In New York, medical debt is a growing problem; over the past five years, an alarming number of residents have faced lawsuits due to unpaid bills. To make matters worse, providers had previously been allowed to use liens on primary residences in order fulfill court judgments - causing financial devastation and housing instability for vulnerable citizens.

Thankfully, two new laws have been signed into affect over the past two years to better protects patients from debt collectors who may harass them for payment of their outstanding medical bills long after the treatment was received.

What is New York's Statute of Limitations on Medical Debt?

On April 3, 2020, New York State Governor, Andrew Cuomo, signed a new law that reduced the Statute of Limitations on medical debt collection from six years to three. This means that an action on a medical debt by a hospital licensed under article twenty-eight of the public health law or a health care professional authorized under title eight of the education law shall be commenced within three years of treatment. This is not to be confused with “within three years of refusal to pay” or “within three years of default.”

Does the New Statute of Limitations Refer to Past Debt?

While the amendment took effect immediately (i.e. April 3, 2020), the bill was silent as to whether the law would have retroactive effect. Under New York case law, a statute will generally not be applied retroactively unless the language of the amended statute expressly provided for retroactive treatment.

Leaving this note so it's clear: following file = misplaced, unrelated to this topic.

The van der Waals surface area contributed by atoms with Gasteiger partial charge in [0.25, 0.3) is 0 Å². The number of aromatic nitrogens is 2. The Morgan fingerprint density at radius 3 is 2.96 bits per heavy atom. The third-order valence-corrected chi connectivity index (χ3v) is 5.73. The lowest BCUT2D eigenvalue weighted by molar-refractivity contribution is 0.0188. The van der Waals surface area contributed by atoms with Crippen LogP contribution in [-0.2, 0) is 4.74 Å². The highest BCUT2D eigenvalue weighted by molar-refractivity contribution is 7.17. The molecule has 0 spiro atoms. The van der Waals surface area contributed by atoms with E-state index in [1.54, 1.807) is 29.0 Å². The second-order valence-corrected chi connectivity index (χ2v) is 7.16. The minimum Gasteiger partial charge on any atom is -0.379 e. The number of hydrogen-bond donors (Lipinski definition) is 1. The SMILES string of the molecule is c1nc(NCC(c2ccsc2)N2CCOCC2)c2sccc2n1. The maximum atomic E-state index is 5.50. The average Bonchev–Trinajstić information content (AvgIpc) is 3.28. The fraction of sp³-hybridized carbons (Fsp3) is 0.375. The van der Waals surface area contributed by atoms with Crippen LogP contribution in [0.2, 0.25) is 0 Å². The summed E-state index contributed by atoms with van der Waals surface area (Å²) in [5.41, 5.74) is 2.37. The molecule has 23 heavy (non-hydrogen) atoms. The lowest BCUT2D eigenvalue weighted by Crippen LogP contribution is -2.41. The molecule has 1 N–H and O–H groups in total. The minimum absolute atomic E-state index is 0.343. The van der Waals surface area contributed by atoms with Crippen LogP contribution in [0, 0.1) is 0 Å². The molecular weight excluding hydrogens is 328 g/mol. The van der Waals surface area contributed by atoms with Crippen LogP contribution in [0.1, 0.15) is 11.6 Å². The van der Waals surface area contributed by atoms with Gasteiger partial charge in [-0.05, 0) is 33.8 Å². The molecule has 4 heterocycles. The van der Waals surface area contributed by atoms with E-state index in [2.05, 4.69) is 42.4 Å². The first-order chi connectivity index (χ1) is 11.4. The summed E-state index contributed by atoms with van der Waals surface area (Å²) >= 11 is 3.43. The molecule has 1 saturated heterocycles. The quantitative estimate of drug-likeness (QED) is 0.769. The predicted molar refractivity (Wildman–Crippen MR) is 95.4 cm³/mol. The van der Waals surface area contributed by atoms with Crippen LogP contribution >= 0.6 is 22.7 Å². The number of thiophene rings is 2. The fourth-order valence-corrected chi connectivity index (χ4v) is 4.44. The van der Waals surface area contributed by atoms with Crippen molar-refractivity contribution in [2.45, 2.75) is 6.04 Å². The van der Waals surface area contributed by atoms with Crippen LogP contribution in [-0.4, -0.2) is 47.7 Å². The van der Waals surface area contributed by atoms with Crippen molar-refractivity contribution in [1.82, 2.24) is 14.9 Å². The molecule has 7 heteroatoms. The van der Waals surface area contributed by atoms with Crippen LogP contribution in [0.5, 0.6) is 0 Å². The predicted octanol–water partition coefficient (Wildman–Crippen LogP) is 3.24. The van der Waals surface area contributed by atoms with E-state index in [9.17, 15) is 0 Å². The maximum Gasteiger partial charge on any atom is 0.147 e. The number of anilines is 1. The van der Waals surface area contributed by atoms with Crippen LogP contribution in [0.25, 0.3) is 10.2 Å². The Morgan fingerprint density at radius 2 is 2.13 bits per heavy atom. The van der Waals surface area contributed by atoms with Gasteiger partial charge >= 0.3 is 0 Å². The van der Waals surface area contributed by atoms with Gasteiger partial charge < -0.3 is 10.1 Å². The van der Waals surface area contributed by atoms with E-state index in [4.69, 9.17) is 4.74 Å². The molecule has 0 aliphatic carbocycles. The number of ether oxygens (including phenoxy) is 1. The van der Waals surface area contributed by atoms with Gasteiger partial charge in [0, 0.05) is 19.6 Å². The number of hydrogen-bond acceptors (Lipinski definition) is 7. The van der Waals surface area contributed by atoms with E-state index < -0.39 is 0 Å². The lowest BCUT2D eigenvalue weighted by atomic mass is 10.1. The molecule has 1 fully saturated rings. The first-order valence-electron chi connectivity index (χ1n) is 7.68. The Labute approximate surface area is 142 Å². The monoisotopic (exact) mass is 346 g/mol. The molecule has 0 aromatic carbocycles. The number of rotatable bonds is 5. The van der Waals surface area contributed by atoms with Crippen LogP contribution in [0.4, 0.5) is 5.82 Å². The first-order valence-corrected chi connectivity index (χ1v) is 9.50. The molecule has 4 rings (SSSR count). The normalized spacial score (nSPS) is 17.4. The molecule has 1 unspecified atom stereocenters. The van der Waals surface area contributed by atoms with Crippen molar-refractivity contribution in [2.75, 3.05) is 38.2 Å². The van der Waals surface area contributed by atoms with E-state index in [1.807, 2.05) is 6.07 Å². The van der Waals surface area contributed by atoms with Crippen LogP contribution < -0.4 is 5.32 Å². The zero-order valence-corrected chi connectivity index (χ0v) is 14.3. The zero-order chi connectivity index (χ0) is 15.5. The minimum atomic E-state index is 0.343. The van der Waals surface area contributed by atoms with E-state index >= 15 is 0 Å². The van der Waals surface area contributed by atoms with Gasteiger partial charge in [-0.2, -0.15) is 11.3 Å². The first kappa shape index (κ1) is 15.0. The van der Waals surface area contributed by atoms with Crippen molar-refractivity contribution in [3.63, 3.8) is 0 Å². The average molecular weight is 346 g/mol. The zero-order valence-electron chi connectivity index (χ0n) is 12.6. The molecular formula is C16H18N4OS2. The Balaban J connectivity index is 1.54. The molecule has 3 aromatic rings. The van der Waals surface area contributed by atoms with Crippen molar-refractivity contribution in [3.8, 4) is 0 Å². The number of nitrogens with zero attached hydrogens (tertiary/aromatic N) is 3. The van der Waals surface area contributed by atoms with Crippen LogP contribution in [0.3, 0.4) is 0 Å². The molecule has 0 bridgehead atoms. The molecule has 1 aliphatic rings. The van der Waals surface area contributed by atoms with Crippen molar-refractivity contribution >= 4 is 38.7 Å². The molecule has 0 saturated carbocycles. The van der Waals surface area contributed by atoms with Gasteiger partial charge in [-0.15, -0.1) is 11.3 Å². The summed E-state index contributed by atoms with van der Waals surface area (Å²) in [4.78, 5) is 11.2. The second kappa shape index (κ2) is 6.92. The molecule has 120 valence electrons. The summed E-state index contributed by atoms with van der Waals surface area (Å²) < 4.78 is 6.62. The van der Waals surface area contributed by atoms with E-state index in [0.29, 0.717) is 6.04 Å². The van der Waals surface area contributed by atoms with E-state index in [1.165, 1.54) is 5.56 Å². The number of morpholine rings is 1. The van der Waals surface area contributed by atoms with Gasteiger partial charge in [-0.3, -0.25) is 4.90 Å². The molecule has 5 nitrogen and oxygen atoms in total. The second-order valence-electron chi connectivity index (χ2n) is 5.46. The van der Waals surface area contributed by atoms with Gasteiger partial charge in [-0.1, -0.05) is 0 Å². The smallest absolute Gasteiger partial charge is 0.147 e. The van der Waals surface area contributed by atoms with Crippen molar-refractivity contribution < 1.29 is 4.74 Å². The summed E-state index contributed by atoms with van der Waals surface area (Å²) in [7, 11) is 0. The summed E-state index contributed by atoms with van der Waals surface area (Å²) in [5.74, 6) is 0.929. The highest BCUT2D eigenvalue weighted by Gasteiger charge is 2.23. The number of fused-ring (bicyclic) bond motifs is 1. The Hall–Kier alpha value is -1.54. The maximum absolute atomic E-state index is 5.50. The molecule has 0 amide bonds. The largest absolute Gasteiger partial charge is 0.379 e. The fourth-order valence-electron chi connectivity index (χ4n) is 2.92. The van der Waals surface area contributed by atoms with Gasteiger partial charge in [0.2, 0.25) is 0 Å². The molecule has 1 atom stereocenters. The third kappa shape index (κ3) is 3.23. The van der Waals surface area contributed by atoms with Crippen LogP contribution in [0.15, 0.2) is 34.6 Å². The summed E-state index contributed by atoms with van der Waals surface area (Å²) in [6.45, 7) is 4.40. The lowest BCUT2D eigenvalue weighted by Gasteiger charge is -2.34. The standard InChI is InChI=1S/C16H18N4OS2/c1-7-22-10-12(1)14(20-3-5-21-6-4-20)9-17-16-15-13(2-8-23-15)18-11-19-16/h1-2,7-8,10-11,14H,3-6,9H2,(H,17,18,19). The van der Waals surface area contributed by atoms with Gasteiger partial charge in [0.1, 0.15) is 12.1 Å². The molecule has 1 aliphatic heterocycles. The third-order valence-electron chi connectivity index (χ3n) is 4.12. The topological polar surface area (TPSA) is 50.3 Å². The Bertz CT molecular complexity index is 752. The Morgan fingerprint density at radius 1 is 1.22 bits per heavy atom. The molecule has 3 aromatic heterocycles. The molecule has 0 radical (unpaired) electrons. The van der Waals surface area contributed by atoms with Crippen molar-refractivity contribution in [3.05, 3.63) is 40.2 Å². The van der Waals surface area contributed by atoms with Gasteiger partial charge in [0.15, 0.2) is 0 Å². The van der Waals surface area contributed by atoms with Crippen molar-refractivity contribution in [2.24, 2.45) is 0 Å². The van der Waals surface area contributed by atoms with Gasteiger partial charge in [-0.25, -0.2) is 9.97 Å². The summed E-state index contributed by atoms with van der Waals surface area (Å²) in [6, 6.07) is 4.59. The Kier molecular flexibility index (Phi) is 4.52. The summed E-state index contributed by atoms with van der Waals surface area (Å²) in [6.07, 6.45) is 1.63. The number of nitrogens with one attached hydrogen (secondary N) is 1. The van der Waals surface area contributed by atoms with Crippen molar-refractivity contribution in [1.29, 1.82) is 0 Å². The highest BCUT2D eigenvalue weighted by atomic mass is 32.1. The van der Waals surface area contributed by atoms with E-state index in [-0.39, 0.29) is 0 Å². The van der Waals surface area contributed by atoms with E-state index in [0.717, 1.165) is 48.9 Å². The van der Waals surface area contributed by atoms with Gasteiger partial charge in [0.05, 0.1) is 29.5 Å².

NY’s more recent enactment of the Consumer Credit Fairness Act (CCFA) reduced the Statute of Limitations for consumer debts (i.e. non-commercial debts) to three years from six years, with retroactive application.

Since medical debts have traditionally not been considered “consumer” debts, the question seemingly remains whether a medical debt incurred prior to April 3, 2020 may still be sued upon under the prior six year window set forth by CPLR 213, or whether the enactment of the CCFA has finally reduced the Statute of Limitations to three years once and for all. To date, it appears that no New York Court has addressed this issue.

Can a Medical Debt Collector Go After My House or Wages?

In New York, debt collectors can institute wage garnishment and property liens against consumers who have outstanding bills. However, the same is not true for medical bills. New legislation signed by Governor Kathy Hochul on November 23, 2022, effectively prohibits health care providers from placing home liens on an individual's primary residence or from garnishing wages in order to collect medical debt.

Facing Medical Debt Collections in New York? We're Here to Help!

Should you have an outstanding medical bill and need help navigating your rights and options, call one of our experienced New York debt defense attorneys today at (888) 801-7765, use our chat option, or fill out the form below. Our consultations are free and our rates are low. We can help to devise a plan of attack that best addresses your needs and save you money.